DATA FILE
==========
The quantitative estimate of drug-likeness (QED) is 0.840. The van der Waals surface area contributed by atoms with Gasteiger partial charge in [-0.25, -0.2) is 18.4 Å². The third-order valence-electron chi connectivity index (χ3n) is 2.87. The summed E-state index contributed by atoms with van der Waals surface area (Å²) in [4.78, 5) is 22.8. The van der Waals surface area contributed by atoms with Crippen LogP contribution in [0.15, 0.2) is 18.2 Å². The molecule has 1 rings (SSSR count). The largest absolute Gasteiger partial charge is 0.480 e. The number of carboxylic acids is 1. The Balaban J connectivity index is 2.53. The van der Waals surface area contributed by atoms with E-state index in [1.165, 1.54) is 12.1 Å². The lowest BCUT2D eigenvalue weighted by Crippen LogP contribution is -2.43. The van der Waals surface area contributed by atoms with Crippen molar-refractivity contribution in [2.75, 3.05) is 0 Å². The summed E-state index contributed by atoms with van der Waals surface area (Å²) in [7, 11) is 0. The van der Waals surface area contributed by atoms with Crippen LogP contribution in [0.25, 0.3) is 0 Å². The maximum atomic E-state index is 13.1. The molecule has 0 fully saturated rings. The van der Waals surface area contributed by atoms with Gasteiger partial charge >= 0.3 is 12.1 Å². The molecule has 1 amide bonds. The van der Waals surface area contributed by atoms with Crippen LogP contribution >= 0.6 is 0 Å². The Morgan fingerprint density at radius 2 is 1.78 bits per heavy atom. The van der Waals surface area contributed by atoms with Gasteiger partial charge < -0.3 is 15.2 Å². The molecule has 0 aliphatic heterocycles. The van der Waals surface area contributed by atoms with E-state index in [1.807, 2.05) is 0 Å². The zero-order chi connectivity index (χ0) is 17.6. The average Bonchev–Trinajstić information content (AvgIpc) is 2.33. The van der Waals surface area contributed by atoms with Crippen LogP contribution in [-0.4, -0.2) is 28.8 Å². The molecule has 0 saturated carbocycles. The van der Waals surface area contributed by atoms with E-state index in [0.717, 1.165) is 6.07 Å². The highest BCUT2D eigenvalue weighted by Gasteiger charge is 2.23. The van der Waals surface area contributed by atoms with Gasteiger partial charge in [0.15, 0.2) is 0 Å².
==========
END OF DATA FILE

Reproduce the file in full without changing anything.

The quantitative estimate of drug-likeness (QED) is 0.840. The van der Waals surface area contributed by atoms with Gasteiger partial charge in [-0.25, -0.2) is 18.4 Å². The third-order valence-electron chi connectivity index (χ3n) is 2.87. The summed E-state index contributed by atoms with van der Waals surface area (Å²) in [4.78, 5) is 22.8. The van der Waals surface area contributed by atoms with Crippen LogP contribution in [0.15, 0.2) is 18.2 Å². The molecule has 1 rings (SSSR count). The largest absolute Gasteiger partial charge is 0.480 e. The number of carboxylic acids is 1. The Balaban J connectivity index is 2.53. The van der Waals surface area contributed by atoms with E-state index in [1.165, 1.54) is 12.1 Å². The lowest BCUT2D eigenvalue weighted by Crippen LogP contribution is -2.43. The van der Waals surface area contributed by atoms with Crippen molar-refractivity contribution in [2.75, 3.05) is 0 Å². The summed E-state index contributed by atoms with van der Waals surface area (Å²) in [7, 11) is 0. The van der Waals surface area contributed by atoms with Crippen LogP contribution in [0.25, 0.3) is 0 Å². The maximum atomic E-state index is 13.1. The molecule has 0 fully saturated rings. The van der Waals surface area contributed by atoms with Gasteiger partial charge >= 0.3 is 12.1 Å². The molecule has 1 amide bonds. The van der Waals surface area contributed by atoms with Crippen LogP contribution >= 0.6 is 0 Å². The Morgan fingerprint density at radius 2 is 1.78 bits per heavy atom. The van der Waals surface area contributed by atoms with Gasteiger partial charge < -0.3 is 15.2 Å². The molecule has 0 aliphatic heterocycles. The van der Waals surface area contributed by atoms with E-state index in [1.807, 2.05) is 0 Å². The zero-order chi connectivity index (χ0) is 17.6. The average Bonchev–Trinajstić information content (AvgIpc) is 2.33. The van der Waals surface area contributed by atoms with Crippen LogP contribution in [-0.4, -0.2) is 28.8 Å². The molecule has 0 saturated carbocycles. The van der Waals surface area contributed by atoms with E-state index in [0.717, 1.165) is 6.07 Å². The highest BCUT2D eigenvalue weighted by Gasteiger charge is 2.23. The van der Waals surface area contributed by atoms with Gasteiger partial charge in [0.15, 0.2) is 0 Å².